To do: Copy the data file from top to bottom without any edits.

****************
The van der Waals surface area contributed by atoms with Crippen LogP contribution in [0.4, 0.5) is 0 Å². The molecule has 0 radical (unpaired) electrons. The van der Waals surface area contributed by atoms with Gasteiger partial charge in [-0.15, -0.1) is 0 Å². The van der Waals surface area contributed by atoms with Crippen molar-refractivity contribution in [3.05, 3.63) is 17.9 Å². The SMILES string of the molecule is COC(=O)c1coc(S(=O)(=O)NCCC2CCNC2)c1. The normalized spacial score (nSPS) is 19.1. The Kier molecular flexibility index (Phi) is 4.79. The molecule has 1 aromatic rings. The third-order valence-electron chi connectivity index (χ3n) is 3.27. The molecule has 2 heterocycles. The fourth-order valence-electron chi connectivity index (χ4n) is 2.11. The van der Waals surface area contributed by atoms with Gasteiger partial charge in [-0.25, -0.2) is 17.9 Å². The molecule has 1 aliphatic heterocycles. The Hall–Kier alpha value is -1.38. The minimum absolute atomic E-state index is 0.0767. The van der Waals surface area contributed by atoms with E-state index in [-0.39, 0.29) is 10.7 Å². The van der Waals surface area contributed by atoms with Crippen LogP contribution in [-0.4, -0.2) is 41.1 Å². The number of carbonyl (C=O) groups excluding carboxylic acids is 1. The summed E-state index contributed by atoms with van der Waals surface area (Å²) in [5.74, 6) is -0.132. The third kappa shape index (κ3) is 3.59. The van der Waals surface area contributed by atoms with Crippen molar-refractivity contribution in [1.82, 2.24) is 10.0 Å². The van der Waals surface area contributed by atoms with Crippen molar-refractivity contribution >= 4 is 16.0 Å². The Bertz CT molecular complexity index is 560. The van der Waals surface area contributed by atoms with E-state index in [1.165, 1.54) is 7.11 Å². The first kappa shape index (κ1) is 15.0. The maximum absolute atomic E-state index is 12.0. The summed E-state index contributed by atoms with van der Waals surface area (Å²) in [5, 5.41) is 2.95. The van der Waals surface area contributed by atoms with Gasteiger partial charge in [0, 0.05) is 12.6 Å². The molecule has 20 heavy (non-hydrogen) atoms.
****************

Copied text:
The van der Waals surface area contributed by atoms with Crippen LogP contribution in [0.4, 0.5) is 0 Å². The molecule has 0 radical (unpaired) electrons. The van der Waals surface area contributed by atoms with Gasteiger partial charge in [-0.15, -0.1) is 0 Å². The van der Waals surface area contributed by atoms with Crippen molar-refractivity contribution in [3.05, 3.63) is 17.9 Å². The SMILES string of the molecule is COC(=O)c1coc(S(=O)(=O)NCCC2CCNC2)c1. The normalized spacial score (nSPS) is 19.1. The Kier molecular flexibility index (Phi) is 4.79. The molecule has 1 aromatic rings. The third-order valence-electron chi connectivity index (χ3n) is 3.27. The molecule has 2 heterocycles. The fourth-order valence-electron chi connectivity index (χ4n) is 2.11. The van der Waals surface area contributed by atoms with Gasteiger partial charge in [-0.25, -0.2) is 17.9 Å². The molecule has 1 aliphatic heterocycles. The Hall–Kier alpha value is -1.38. The minimum absolute atomic E-state index is 0.0767. The van der Waals surface area contributed by atoms with E-state index in [-0.39, 0.29) is 10.7 Å². The van der Waals surface area contributed by atoms with Crippen LogP contribution in [-0.4, -0.2) is 41.1 Å². The number of carbonyl (C=O) groups excluding carboxylic acids is 1. The summed E-state index contributed by atoms with van der Waals surface area (Å²) in [5.74, 6) is -0.132. The third kappa shape index (κ3) is 3.59. The van der Waals surface area contributed by atoms with Crippen molar-refractivity contribution in [1.82, 2.24) is 10.0 Å². The van der Waals surface area contributed by atoms with Crippen molar-refractivity contribution >= 4 is 16.0 Å². The Bertz CT molecular complexity index is 560. The van der Waals surface area contributed by atoms with E-state index in [1.165, 1.54) is 7.11 Å². The first kappa shape index (κ1) is 15.0. The maximum absolute atomic E-state index is 12.0. The summed E-state index contributed by atoms with van der Waals surface area (Å²) in [5, 5.41) is 2.95. The van der Waals surface area contributed by atoms with Gasteiger partial charge in [0, 0.05) is 12.6 Å². The molecule has 20 heavy (non-hydrogen) atoms.